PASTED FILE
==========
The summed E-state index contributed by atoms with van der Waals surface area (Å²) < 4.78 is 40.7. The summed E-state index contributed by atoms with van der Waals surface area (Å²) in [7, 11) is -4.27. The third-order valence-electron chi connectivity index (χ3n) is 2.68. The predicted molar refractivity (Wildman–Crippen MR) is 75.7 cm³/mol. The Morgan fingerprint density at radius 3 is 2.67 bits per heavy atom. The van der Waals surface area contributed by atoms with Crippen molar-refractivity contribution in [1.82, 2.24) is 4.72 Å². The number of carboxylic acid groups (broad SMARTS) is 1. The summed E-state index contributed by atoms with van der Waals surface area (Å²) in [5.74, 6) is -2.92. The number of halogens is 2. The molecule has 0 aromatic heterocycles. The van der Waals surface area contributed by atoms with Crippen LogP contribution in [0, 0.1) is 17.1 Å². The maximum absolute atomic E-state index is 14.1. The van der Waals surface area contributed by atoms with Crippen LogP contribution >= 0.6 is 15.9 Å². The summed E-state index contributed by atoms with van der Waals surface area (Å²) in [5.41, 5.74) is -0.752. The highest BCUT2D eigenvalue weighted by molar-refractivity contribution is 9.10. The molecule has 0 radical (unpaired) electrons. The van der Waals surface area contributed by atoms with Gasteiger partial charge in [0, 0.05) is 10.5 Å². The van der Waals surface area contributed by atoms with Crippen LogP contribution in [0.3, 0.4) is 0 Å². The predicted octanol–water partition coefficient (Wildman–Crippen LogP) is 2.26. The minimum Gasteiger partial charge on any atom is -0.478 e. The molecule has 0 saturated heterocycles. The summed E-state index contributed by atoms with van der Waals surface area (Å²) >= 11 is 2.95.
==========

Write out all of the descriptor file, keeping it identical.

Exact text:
The summed E-state index contributed by atoms with van der Waals surface area (Å²) < 4.78 is 40.7. The summed E-state index contributed by atoms with van der Waals surface area (Å²) in [7, 11) is -4.27. The third-order valence-electron chi connectivity index (χ3n) is 2.68. The predicted molar refractivity (Wildman–Crippen MR) is 75.7 cm³/mol. The Morgan fingerprint density at radius 3 is 2.67 bits per heavy atom. The van der Waals surface area contributed by atoms with Crippen molar-refractivity contribution in [1.82, 2.24) is 4.72 Å². The number of carboxylic acid groups (broad SMARTS) is 1. The summed E-state index contributed by atoms with van der Waals surface area (Å²) in [5.74, 6) is -2.92. The number of halogens is 2. The molecule has 0 aromatic heterocycles. The van der Waals surface area contributed by atoms with Crippen LogP contribution in [0, 0.1) is 17.1 Å². The maximum absolute atomic E-state index is 14.1. The van der Waals surface area contributed by atoms with Crippen LogP contribution >= 0.6 is 15.9 Å². The summed E-state index contributed by atoms with van der Waals surface area (Å²) in [5.41, 5.74) is -0.752. The highest BCUT2D eigenvalue weighted by molar-refractivity contribution is 9.10. The molecule has 0 radical (unpaired) electrons. The van der Waals surface area contributed by atoms with Gasteiger partial charge in [0, 0.05) is 10.5 Å². The van der Waals surface area contributed by atoms with Crippen LogP contribution in [0.3, 0.4) is 0 Å². The predicted octanol–water partition coefficient (Wildman–Crippen LogP) is 2.26. The minimum Gasteiger partial charge on any atom is -0.478 e. The molecule has 0 saturated heterocycles. The summed E-state index contributed by atoms with van der Waals surface area (Å²) >= 11 is 2.95.